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Pittsburgh Pirates Were Right to Retain Neal Huntington as General Manager

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Pittsburgh Pirates Were Right to Retain Neal Huntington as General Manager
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Team President Frank Coonnelly announced on Wednesday afternoon that the Pittsburgh Pirates would retain General Manager Neal Huntington as well as assistants Greg Smith and Kyle Stark. While the decision may be unpopular, the Bucs were right to give Huntington another year on the job.

The Pirates are in the latter stages of their long rebuilding program and have provided Pittsburgh fans with more exciting baseball during the last two seasons than they had seen during the preceding decade. While each season has ended in disappointment, it is important for Pirate fans to remember how far this team has come and how much closer it is to achieving its ultimate goal.

 

The organization has been restocked

When Huntington first came to Pittsburgh, the Pirates were devoid of talent in all parts of the organization. While there were bright spots like Andrew McCutchen and Neil Walker, there was no level of play where the Bucs were above average. Now the picture is quite different.

Huntington cannot take all of the credit for this. High-impact talents like Gerrit Cole, Jameson Taillon and Pedro Alvarez were rewards for losing a lot of games, as all a team has to do to get elite talent from the No. 1 or No. 2 draft slot is not completely whiff.

Yet under Huntington the Bucs have not merely resorted to easier forms of talent acquisition; instead, the Pirates have looked under every rock to add talent and depth to the organization. Core players Garrett Jones and Jason Grilli were scrap heap pick-ups, while the Yankees actually paid the Pirates to take current staff ace A.J. Burnett off their hands.

Alex Trautwig/Getty Images
Garrett Jones is one of the key players that Neal Huntington has acquired for next to nothing.

Huntington has had his fair share of success in the trade market as well, acquiring James McDonald, Joel Hanrahan, Jeff Karstens and considerable prospect depth without giving up much of consequence. Even the Pirates' "win-now" trades in 2012 netted three players (Wandy Rodriguez, Travis Snider and Gaby Sanchez) who will be useful contributors beyond this season.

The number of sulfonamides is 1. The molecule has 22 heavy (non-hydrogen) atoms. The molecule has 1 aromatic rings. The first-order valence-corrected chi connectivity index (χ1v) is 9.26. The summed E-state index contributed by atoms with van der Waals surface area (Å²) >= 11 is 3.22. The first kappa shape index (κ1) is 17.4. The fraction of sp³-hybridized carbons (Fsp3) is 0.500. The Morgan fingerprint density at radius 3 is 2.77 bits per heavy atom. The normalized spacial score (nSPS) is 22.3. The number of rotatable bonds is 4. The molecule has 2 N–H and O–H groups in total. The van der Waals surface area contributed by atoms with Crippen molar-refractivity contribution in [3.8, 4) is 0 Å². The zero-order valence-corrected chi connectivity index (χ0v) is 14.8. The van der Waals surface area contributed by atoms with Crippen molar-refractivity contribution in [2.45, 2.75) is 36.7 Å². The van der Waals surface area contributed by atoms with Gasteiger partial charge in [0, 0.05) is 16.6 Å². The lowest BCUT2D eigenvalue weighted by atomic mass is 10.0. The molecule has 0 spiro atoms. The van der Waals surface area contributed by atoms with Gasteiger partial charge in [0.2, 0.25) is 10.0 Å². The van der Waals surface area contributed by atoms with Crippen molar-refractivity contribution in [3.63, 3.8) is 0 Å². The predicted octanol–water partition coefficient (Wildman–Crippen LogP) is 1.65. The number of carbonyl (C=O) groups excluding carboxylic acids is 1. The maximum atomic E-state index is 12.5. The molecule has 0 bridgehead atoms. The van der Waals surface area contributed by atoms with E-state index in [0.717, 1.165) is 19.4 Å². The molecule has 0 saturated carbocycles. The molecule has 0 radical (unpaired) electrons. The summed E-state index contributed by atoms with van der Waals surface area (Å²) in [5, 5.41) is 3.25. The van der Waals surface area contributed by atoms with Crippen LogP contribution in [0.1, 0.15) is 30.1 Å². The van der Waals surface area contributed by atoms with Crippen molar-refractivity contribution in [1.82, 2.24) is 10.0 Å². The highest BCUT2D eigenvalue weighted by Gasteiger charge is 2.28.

Mistakes have been made

There are areas in which the Huntington administration has clearly underperformed. Aside from their early picks, the Pirates have not generated much from their recent large draft expenditures. The Bucs have hit on very few of their recent over-slot draft selections, and while it is too early to judge all of Huntington's drafts the first two do not look particularly promising.

Huntington has also been less than stellar in the free agent market, especially when it has come to signing hitters. Often hindered by a small budget, Huntington has opted to sign three or four distinctly mediocre players (Clint Barmes, Lyle Overbay, etc.) as opposed to one player who may actually be useful.

As Huntington goes forward as a Pirate, he will need to show improvement in these areas. Coonelly and Bob Nutting should discuss changing the approach to free agency in particular, as Huntington should have a few less holes to fill this offseason.

 

Huntington deserves the chance to improve

This is Huntington's first go-round as a general manager, and he has done a lot of positive things in his tenure. He has displayed clear strength at acquiring players from other teams on the cheap, an attribute that is critical to a small-market team.

There are also areas where Huntington needs to improve, and this should be made clear to him. His free agency approach needs to change and he may need to revisit some of the Pirates' draft scouting processes. But these are changes that Huntington should be given the chance to implement.

Pirate fans have a bad taste in their mouths after the way the team performed in August and September, but even 76 wins is far more than most outlets predicted for this club in 2012. The Pirates may have failed to "finish" this year, but Huntington deserves the chance to try to finish the rebuilding process he has enacted.

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